where the writers are
Eye On The Prize
A woman questions her sanity when her prize winning tulip commands her to eliminate the competition.

  

EYE ON THE PRIZE

 

Before I dreamt of growing prize-winning tulips, it never dawned on me that there might be other beings in this universe with twisted ambitions. They might not walk on two legs or speak with a mouth, but believe me they are just as dangerous. I came upon this realization last year during my quest to convert my weed-infested backyard into a wondrous flowerbed. It seems like only yesterday I was mired in the yearlong process of composting and tilling my nitrogen-challenged soil to bear the fruits of breath-taking horticultural beauty. If my mission was to achieve perfection, you could say I was an over achiever. I not only cultivated the most beautiful tulip I ever saw. I created a flower with a higher intelligence.

When my Pink Impression Darwin Hybrid Tulip first spoke to me, initial shock quickly segued into fascination. Big deal, I said. I was not arrogant enough to believe humans were the only ones capable of speech. So was I going to freak out over a talking tulip? - not on my last calloused finger. Interspecies dialog was bound to happen one of these days I told myself on more than one occasion. If people believed they could talk to the dead, then why would it be so bizarre to converse with a living entity like a cat or a dog? What I found to be alarming was the way the tulip communicated.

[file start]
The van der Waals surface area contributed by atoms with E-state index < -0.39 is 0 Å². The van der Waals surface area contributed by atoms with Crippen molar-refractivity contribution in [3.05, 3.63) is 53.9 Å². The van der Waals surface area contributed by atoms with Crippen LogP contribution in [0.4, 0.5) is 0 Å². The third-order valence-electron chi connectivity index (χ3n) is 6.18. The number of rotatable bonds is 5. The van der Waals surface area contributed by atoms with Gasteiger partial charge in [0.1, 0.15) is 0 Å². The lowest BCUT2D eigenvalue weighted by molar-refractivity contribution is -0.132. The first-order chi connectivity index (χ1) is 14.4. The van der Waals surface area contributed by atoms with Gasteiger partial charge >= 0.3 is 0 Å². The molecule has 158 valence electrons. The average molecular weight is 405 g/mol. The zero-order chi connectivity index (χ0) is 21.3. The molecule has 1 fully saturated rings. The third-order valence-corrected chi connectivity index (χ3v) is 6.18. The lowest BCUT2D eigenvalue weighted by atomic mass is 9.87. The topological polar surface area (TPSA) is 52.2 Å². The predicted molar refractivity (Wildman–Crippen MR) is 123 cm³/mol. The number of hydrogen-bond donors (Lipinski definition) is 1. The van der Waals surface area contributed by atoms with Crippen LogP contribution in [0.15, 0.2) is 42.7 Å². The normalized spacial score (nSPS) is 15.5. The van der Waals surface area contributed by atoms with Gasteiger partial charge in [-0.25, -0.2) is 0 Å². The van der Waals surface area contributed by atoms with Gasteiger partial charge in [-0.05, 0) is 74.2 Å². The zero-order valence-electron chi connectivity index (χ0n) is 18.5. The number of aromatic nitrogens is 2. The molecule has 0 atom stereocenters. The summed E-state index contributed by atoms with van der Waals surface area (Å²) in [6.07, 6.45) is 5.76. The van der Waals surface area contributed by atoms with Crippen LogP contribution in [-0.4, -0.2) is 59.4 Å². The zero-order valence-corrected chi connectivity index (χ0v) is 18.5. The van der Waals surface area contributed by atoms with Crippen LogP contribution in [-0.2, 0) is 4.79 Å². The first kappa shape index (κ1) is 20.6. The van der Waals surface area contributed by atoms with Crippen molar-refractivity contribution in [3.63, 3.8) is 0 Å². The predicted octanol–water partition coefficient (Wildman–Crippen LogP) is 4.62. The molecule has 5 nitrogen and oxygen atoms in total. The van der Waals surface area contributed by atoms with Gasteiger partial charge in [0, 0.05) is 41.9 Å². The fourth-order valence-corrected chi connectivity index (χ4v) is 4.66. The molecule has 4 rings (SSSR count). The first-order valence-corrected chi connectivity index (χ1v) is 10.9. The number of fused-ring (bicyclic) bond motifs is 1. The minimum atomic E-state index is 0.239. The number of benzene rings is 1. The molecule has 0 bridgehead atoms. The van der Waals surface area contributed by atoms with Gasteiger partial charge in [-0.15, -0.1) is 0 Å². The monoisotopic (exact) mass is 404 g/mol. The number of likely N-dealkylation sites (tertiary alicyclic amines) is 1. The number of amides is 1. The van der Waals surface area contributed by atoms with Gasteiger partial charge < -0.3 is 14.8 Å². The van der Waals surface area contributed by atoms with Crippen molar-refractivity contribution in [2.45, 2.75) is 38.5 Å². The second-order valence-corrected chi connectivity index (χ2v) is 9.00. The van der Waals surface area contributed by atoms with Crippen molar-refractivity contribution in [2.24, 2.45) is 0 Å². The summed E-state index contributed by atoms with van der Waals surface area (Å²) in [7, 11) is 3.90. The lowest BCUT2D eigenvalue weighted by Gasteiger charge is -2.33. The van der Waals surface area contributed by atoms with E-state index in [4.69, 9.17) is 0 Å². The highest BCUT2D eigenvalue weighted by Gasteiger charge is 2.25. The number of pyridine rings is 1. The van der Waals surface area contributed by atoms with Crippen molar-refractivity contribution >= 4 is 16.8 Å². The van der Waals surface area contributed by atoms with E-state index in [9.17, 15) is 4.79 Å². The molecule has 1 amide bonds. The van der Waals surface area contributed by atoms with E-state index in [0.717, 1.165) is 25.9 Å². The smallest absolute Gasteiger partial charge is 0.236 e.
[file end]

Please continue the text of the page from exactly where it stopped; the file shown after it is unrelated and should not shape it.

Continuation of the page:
Maybe I should share in both the blame and celebration of my unique and ground- breaking creation. It was me who spread my self-aggrandizing motives into the universe just like fertilizer. I cannot fathom how else my tulip could become so possessed with the envy, greed and jealously I shared with the rest of my flawed humanity. It was these very motives the flower chose to define its character. I could not help thinking the flower was simply mirroring my own dark psychology. Consequently, I should own up to the responsibility of not only making it, but also shaping its outlook on life. Now I truly understand why they say beauty is really only skin deep. It seemed we both had a dark underbelly.